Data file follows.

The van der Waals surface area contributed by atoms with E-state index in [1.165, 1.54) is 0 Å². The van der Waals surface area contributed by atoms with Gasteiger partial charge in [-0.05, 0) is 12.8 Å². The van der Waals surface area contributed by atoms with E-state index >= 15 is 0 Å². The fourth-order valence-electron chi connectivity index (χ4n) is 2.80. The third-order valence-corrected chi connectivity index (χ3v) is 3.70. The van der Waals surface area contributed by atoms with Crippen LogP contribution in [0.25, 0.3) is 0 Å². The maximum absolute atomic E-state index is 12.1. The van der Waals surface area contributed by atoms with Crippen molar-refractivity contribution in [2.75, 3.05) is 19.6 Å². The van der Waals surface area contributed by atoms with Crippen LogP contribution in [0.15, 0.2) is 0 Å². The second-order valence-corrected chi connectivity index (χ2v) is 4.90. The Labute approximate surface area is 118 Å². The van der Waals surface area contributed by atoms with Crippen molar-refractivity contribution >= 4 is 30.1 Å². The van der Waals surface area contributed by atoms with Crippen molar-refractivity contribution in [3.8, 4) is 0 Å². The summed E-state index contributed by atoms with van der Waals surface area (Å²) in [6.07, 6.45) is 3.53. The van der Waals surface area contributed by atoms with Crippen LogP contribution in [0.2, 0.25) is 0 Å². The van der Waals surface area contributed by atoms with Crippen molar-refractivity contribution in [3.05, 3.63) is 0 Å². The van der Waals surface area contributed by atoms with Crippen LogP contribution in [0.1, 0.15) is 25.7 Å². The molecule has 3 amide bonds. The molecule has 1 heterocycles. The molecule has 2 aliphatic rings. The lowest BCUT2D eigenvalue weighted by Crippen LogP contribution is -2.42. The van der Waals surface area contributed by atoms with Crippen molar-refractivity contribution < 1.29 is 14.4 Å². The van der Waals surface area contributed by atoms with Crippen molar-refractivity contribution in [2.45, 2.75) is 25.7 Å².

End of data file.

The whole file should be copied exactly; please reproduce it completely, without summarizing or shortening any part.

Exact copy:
The van der Waals surface area contributed by atoms with E-state index in [1.165, 1.54) is 0 Å². The van der Waals surface area contributed by atoms with Gasteiger partial charge in [-0.05, 0) is 12.8 Å². The van der Waals surface area contributed by atoms with E-state index >= 15 is 0 Å². The fourth-order valence-electron chi connectivity index (χ4n) is 2.80. The third-order valence-corrected chi connectivity index (χ3v) is 3.70. The van der Waals surface area contributed by atoms with Crippen LogP contribution in [0.25, 0.3) is 0 Å². The maximum absolute atomic E-state index is 12.1. The van der Waals surface area contributed by atoms with Crippen molar-refractivity contribution in [2.75, 3.05) is 19.6 Å². The van der Waals surface area contributed by atoms with Crippen LogP contribution in [0.15, 0.2) is 0 Å². The second-order valence-corrected chi connectivity index (χ2v) is 4.90. The Labute approximate surface area is 118 Å². The van der Waals surface area contributed by atoms with Crippen molar-refractivity contribution >= 4 is 30.1 Å². The van der Waals surface area contributed by atoms with Crippen molar-refractivity contribution in [3.8, 4) is 0 Å². The summed E-state index contributed by atoms with van der Waals surface area (Å²) in [6.07, 6.45) is 3.53. The van der Waals surface area contributed by atoms with Crippen LogP contribution in [0.2, 0.25) is 0 Å². The van der Waals surface area contributed by atoms with Crippen molar-refractivity contribution in [3.05, 3.63) is 0 Å². The van der Waals surface area contributed by atoms with Crippen LogP contribution in [0.1, 0.15) is 25.7 Å². The molecule has 3 amide bonds. The molecule has 1 heterocycles. The molecule has 2 aliphatic rings. The lowest BCUT2D eigenvalue weighted by Crippen LogP contribution is -2.42. The van der Waals surface area contributed by atoms with Crippen molar-refractivity contribution < 1.29 is 14.4 Å². The van der Waals surface area contributed by atoms with Crippen molar-refractivity contribution in [2.45, 2.75) is 25.7 Å².